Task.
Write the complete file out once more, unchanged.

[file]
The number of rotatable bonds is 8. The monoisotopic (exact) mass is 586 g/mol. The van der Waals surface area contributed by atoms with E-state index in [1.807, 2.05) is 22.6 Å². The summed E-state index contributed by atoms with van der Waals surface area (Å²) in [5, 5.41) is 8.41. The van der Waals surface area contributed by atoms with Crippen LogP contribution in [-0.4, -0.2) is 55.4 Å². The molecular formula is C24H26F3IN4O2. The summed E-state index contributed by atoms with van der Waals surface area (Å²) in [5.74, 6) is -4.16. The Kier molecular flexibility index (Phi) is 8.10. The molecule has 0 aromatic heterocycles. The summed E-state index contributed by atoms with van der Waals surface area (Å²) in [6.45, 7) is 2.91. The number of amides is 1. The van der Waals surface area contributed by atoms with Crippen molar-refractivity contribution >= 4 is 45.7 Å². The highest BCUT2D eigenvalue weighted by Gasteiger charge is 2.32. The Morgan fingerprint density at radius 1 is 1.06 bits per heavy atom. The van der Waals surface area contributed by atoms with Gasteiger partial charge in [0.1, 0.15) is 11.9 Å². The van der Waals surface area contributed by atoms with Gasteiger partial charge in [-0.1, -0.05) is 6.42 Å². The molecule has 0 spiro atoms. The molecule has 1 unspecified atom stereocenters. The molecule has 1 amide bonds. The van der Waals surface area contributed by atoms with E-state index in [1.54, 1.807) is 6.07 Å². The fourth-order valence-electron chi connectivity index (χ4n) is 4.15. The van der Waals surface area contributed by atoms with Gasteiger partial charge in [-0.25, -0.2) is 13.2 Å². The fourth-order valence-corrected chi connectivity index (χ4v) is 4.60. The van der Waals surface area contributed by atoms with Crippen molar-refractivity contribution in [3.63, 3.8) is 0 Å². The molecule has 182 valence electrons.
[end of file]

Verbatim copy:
The number of rotatable bonds is 8. The monoisotopic (exact) mass is 586 g/mol. The van der Waals surface area contributed by atoms with E-state index in [1.807, 2.05) is 22.6 Å². The summed E-state index contributed by atoms with van der Waals surface area (Å²) in [5, 5.41) is 8.41. The van der Waals surface area contributed by atoms with Crippen LogP contribution in [-0.4, -0.2) is 55.4 Å². The molecular formula is C24H26F3IN4O2. The summed E-state index contributed by atoms with van der Waals surface area (Å²) in [5.74, 6) is -4.16. The Kier molecular flexibility index (Phi) is 8.10. The molecule has 0 aromatic heterocycles. The summed E-state index contributed by atoms with van der Waals surface area (Å²) in [6.45, 7) is 2.91. The number of amides is 1. The van der Waals surface area contributed by atoms with Crippen molar-refractivity contribution >= 4 is 45.7 Å². The highest BCUT2D eigenvalue weighted by Gasteiger charge is 2.32. The Morgan fingerprint density at radius 1 is 1.06 bits per heavy atom. The van der Waals surface area contributed by atoms with Gasteiger partial charge in [0.1, 0.15) is 11.9 Å². The van der Waals surface area contributed by atoms with Gasteiger partial charge in [-0.1, -0.05) is 6.42 Å². The molecule has 0 spiro atoms. The molecule has 1 unspecified atom stereocenters. The molecule has 1 amide bonds. The van der Waals surface area contributed by atoms with E-state index in [1.54, 1.807) is 6.07 Å². The fourth-order valence-electron chi connectivity index (χ4n) is 4.15. The van der Waals surface area contributed by atoms with Gasteiger partial charge in [-0.25, -0.2) is 13.2 Å². The fourth-order valence-corrected chi connectivity index (χ4v) is 4.60. The van der Waals surface area contributed by atoms with Crippen molar-refractivity contribution in [3.63, 3.8) is 0 Å². The molecule has 182 valence electrons.